Cherryblossoms - Poem by Herbert Nehrlich
I told the world about my past,
that I hailed from the old and dusty,
and after many steps, at last
I could discard my filthy, musty
rags for the riches I desired
and find this emperor's new clothes
that I had spotted and admired
all those except the pantyhose.
Have carried excess, heavy cases,
with remnants that were once quite dear,
and managed to escape those chases
that are designed to bring us fear.
Back for a visit to remember
what age forgets and youth ignores,
I could not wait until September
to see what on our distant shores
does not exist, one must construct
an image of that day in Spring,
when blossoms, starting to erupt
caress each other, smile and sing,
thus I am here to reminisce,
to take for granted that those times
when Springtime meant a borrowed kiss,
that was payed back in awkward rhymes,
that all is well and nothing's died
we are all waiting for each other.
Time has stood still, unlike the tide
but has not spared my aging mother.
I well remember all of you,
you skinny little long haired birds,
I watched them daily, as they grew
and found those soft, persuasive words.
Oh if those trees who watched our hikes
could speak of lame pathetic moves,
and in exchange for shade, the likes
of which we badly sought, it proves,
that we desired to have cover
from prying eyes and pointed ears.
Though none of us could be a lover,
we had too many inner fears
about this whole confusing age,
So all we did was talk and look.
Also at times we would engage,
one at a time, with a new book,
that way one might come right across
a scene where kissing was portrayed,
and we would lean back on the moss
so full of hope and yet afraid.
My mind has etched that day in June
when we had wandered through the hills.
The sun was perfect and the moon
could be observed among the frills
of cirrus clouds, politely waiting
for fragrant dreams to rise to heaven,
when both of us, forever dating
came to the orchard number seven,
twohundredthousand trees in all,
the sandy soil was food for cherries,
the fruit was juicy, trees grew tall.
But harvest was not 'til September
when guards and dogs patrolled through here,
how clearly I do still remember
those times when we were high on fear
up near the stars and stealing boldly
all eyes alert for men with sticks,
who, not afraid to beat us coldly
and call us rotten little pricks.
That day the fragrance made us woozy,
while holding hands we made our way,
that is, my precious girl named Susie
up to the giant pile of hay.
And rested on that pleasant bedding
and talked and dreamed and snuggled close,
she raved about her sister's wedding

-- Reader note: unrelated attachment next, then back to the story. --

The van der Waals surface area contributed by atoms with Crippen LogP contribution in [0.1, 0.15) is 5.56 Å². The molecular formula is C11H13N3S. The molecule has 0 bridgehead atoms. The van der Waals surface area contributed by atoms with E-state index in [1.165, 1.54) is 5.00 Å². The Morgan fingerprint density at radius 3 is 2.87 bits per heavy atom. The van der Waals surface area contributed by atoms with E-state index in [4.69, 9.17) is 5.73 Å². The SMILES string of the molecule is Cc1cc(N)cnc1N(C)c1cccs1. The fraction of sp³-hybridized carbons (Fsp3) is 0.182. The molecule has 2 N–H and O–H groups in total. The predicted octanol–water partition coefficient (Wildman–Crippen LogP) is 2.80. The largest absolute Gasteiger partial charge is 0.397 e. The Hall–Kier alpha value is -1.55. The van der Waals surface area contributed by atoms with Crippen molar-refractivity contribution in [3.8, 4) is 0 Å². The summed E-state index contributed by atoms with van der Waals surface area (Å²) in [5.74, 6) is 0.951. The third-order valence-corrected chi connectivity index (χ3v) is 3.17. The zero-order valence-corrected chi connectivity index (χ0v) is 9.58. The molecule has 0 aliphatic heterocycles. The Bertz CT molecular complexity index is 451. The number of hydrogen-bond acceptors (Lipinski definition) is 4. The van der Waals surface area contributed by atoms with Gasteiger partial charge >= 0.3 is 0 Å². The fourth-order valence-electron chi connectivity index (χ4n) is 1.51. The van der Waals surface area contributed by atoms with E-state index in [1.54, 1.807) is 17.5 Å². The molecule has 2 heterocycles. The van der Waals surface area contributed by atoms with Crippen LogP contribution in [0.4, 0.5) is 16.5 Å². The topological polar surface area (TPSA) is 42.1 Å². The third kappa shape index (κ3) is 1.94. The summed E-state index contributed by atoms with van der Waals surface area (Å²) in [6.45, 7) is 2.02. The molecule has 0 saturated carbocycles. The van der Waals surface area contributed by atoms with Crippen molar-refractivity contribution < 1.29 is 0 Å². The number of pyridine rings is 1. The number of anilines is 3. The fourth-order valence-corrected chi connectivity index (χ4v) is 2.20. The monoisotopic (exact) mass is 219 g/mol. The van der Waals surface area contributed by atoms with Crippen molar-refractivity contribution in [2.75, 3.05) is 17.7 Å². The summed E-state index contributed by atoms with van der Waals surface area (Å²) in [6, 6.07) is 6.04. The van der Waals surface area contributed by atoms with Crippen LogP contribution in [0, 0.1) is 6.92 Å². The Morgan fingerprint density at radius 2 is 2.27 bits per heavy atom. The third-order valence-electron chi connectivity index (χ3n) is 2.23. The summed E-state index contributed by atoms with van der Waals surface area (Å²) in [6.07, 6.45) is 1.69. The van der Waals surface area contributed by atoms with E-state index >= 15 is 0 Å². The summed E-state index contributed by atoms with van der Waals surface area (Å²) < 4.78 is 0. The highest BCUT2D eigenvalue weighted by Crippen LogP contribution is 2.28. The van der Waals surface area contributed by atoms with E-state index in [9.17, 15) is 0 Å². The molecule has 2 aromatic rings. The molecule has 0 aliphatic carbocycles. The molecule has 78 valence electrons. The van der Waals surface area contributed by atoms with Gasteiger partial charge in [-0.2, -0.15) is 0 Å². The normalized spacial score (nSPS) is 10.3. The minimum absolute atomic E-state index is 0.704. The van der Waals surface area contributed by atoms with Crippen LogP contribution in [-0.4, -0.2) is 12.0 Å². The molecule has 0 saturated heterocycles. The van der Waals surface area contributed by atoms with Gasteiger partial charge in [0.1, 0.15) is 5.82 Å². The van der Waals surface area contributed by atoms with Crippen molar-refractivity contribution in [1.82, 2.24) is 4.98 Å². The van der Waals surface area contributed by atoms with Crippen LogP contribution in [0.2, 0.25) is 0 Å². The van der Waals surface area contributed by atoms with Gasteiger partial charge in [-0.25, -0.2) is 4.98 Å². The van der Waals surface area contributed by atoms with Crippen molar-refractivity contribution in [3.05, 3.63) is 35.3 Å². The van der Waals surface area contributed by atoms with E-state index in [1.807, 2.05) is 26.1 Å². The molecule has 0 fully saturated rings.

while I was hoping that a rose
would help my stalemate to collapse.
The problem was that none of those
could grow within these mountain gaps.
So with my cleverness and wit
I gathered from those lovely trees
climbed to the top, I was quite fit,
a thousand blossoms in the breeze
and took them to my resting beauty,
whose upper button of her shirt
had opened up a glance at cutie
forbidden fruit, oh what a flirt!
My path was clear, I stuck those flowers
into the attic of her dipples,
and then we lay there for two hours,
she dreaming, I was thinking nipples.
Then we went home, in time for dinner
a hasty brush of lips on cheeks,
and that whole day I felt a winner
and told myself that he who seeks
will get rewarded in the end.
That shyness has no place with females,
today, of course, I'd gladly send
her ninety-nine strategic e-mails
just paving future roads to take
but then I was content to dream
about this lovely sweetcreamcake.
I think my love was not full steam.
So, thirty years have added rings
to cherry trees and pretty things
I did succeed to get her YES
to roam the orchards, oh God bless
the night before I climbed those hills
and never mind late evening chills
and placed my ninety-nine sweet petals
right near the hay where she would settle
so nicely wrapped with ivy green
would she remember once she's seen
this sign from God from ancient times
and should I make some special rhymes
for the occasion so romantic
on these cold shores near the Atlantic?
The afternoon was full of fragrance,
we felt a bit like straying spouses
and walked at first like Eastern vagrants
until we'd passed the last of houses.
Came to the orchard, and the pile
of fresh made hay among the trees,
and rested there a little while,
surrounded by some nosy bees
we could not stay, the threat was real,
so wandered off without the treasure
had boysenberries for a meal
and did enjoy this special pleasure
of our childhood resurrected,
and shared with lovely memories.
This Sunday walk, it has affected
us deeply, and those pesky bees
who had prevented the detection
by her of my erotic bribe
were sent, I say, upon reflection
not for a nasty diatribe
or fingerpointing for prevention
but simply to remind us two
that we subscribed to the convention
that brought us Cinderella's shoe.
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